Maximilicn De Betliune Sully, baron de Rosny, duke of, a French statesman, born at Rosny, near Mantes, Dec. 13, 1560, died near Chartres, Dec. 22, 1641. He belonged to a noble Protestant family, and followed King Henry of Navarre in all his wars, and became his chief adviser. When his master, on the death of Henry III., claimed the throne of France, Rosny advised him to turn Catholic in order to reconcile the majority of the nation to his cause. On a secret mission to Queen Elizabeth of England, he secured her assistance to Henry IV., and he was instrumental as an engineer in taking Dreux in 1593, Laon in 1594, La Fere in 1596, and Amiens in 1597. In 1597 he was appointed superintendent of finance, and became in fact the chief minister of Henry IV. He reformed the financial system, and cancelled the public debt, which amounted to 332,000,000 livres, remitting 20,000,000 taxes in arrears, alleviating the annual taxation, and gathering a reserve of 17,000,000, which was deposited in the Bastile. He fostered agriculture, made the grain trade free, suppressed tolls and prohibitions, built or improved highways and roads, constructed canals, and encouraged drainage and mining.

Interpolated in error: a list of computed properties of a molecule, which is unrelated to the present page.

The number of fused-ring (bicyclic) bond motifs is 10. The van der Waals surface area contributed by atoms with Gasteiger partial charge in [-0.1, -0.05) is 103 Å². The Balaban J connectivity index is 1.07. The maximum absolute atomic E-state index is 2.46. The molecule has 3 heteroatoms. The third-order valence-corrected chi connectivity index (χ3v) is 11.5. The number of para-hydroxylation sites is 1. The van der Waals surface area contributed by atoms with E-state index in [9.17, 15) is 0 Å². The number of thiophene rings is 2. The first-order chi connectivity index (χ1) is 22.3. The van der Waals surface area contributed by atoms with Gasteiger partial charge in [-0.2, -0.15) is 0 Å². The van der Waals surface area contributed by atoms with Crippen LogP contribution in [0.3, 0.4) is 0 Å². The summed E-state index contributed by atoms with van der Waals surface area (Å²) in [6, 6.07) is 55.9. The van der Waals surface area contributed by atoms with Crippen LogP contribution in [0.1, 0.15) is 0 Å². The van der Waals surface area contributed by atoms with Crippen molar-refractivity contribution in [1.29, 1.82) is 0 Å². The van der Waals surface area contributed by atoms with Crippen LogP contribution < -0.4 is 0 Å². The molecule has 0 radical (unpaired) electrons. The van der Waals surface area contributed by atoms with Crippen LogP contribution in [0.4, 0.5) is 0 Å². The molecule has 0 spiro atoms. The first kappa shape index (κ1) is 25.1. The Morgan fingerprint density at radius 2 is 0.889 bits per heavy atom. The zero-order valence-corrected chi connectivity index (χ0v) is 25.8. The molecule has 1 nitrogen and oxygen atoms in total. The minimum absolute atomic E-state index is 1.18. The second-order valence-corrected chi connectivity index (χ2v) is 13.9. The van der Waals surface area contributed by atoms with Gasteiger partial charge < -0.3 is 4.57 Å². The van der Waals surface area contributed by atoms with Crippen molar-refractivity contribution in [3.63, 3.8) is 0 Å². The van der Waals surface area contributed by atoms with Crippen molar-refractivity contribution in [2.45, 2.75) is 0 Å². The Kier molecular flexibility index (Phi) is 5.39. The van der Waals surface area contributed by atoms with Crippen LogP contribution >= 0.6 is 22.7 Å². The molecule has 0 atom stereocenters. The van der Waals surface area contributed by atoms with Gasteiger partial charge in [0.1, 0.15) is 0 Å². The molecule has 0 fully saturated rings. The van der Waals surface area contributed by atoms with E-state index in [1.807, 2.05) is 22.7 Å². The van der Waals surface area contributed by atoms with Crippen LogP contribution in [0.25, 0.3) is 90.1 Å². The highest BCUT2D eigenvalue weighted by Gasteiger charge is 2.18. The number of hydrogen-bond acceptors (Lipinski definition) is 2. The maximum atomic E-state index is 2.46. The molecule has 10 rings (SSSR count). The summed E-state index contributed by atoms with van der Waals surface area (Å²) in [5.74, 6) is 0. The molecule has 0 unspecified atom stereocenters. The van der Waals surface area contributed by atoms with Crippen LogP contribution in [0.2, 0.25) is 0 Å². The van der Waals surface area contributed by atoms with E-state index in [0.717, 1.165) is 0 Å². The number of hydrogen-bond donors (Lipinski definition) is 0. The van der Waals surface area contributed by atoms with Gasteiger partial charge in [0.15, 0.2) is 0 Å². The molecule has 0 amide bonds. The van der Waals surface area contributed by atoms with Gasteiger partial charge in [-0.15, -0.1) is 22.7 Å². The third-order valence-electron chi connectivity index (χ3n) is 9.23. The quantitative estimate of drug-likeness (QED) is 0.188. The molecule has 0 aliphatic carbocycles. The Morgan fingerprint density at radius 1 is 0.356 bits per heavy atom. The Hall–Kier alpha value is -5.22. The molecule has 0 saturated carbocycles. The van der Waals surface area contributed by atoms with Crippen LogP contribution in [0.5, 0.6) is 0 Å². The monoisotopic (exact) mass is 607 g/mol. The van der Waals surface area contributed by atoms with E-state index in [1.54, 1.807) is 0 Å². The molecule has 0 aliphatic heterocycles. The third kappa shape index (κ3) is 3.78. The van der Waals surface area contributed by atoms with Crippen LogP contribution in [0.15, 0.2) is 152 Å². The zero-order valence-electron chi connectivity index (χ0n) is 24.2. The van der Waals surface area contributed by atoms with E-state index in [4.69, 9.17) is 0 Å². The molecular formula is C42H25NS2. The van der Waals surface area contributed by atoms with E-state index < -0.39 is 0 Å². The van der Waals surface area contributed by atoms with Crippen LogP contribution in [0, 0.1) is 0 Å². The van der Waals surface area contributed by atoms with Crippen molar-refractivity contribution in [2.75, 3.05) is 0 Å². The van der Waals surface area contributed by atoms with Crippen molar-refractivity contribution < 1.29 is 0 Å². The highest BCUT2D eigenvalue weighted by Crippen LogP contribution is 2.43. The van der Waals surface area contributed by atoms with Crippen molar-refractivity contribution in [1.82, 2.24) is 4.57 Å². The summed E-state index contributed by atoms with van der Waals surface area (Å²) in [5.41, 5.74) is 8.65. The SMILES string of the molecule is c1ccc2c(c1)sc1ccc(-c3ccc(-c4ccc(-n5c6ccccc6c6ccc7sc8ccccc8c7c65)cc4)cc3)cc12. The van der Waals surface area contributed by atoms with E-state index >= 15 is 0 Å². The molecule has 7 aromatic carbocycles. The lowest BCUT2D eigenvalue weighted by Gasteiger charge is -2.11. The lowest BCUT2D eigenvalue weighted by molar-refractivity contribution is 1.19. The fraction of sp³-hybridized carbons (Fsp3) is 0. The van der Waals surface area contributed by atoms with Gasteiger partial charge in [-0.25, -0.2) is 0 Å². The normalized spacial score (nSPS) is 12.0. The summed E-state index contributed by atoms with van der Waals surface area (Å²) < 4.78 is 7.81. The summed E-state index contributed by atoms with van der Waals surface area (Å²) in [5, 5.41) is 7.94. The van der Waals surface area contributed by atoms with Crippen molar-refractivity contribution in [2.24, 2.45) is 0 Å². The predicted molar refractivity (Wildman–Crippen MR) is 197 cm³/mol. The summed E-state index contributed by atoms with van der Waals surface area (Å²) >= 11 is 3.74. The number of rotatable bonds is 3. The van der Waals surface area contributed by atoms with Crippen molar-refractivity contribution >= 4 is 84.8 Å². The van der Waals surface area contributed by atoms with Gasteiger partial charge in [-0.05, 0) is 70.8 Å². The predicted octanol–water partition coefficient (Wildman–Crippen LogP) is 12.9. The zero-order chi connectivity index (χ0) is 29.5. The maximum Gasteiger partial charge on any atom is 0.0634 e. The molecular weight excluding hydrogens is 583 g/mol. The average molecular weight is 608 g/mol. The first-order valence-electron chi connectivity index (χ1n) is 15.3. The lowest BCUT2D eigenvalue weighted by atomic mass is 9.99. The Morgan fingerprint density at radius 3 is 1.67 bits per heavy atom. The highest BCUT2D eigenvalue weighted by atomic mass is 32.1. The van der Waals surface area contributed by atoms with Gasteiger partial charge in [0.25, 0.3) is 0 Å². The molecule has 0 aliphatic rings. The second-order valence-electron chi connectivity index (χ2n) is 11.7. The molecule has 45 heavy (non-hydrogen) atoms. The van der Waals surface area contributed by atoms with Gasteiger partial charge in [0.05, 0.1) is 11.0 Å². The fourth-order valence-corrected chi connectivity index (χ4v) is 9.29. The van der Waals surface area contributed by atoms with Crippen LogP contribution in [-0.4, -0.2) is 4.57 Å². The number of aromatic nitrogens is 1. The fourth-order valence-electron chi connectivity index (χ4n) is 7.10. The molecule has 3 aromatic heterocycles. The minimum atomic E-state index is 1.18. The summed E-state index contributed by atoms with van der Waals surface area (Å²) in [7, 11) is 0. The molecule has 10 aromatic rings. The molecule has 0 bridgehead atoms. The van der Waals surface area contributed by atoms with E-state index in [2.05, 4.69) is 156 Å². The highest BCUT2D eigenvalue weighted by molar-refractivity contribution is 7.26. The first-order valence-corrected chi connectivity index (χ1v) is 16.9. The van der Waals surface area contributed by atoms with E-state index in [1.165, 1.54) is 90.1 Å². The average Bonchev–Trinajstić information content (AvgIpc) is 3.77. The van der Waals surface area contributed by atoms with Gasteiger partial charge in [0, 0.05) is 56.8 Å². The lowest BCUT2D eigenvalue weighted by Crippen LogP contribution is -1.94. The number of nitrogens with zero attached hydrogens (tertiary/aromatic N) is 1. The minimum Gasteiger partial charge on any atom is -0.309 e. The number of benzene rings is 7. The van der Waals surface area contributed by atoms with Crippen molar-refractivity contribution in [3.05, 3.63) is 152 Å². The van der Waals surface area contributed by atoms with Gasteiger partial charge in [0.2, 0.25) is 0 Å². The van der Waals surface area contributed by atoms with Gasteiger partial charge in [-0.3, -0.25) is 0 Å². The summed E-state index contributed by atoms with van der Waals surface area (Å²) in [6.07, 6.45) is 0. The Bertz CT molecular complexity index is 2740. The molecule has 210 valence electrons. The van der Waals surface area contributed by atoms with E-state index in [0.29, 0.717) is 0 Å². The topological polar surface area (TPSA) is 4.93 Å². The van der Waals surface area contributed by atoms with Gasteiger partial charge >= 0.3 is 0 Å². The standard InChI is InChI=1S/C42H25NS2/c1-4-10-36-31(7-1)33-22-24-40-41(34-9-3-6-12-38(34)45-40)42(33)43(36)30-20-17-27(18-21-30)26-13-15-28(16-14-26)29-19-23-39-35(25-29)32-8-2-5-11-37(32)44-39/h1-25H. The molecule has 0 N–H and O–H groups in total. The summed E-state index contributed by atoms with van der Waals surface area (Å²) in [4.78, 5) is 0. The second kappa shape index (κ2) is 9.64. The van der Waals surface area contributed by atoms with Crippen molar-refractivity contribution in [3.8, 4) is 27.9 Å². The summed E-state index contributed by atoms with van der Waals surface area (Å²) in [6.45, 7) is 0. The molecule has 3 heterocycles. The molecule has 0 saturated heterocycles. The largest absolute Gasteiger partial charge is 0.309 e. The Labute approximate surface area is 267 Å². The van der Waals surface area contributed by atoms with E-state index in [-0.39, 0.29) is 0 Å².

He had received the title of marquis of Rosny in 1601, and was created duke of Sully in 1606. At the death of Henry IV. in 1610 the reserve in the Bastile amounted to 42,000,000. Sully remained as chief minister some time longer, but his severity and rigid principles becoming-obnoxious to Maria de' Medici and her advisers, he left the court in 1611, and resigned most of his offices and dignities. Cardinal Richelieu in 1634 made him marshal of France. During his retirement he composed his personal memoirs, Memoires des sages et royales economies d'Etat de Henry le Grand (4 vols, fol, 1634-'62, several times reprinted; English translation by Mrs. Lennox, 3 vols. 4to, London, 1756; new ed., 5 vols. 8vo, 1854-'6). - See Eloge his-torique de Sully, by Perrens (Paris, 1871).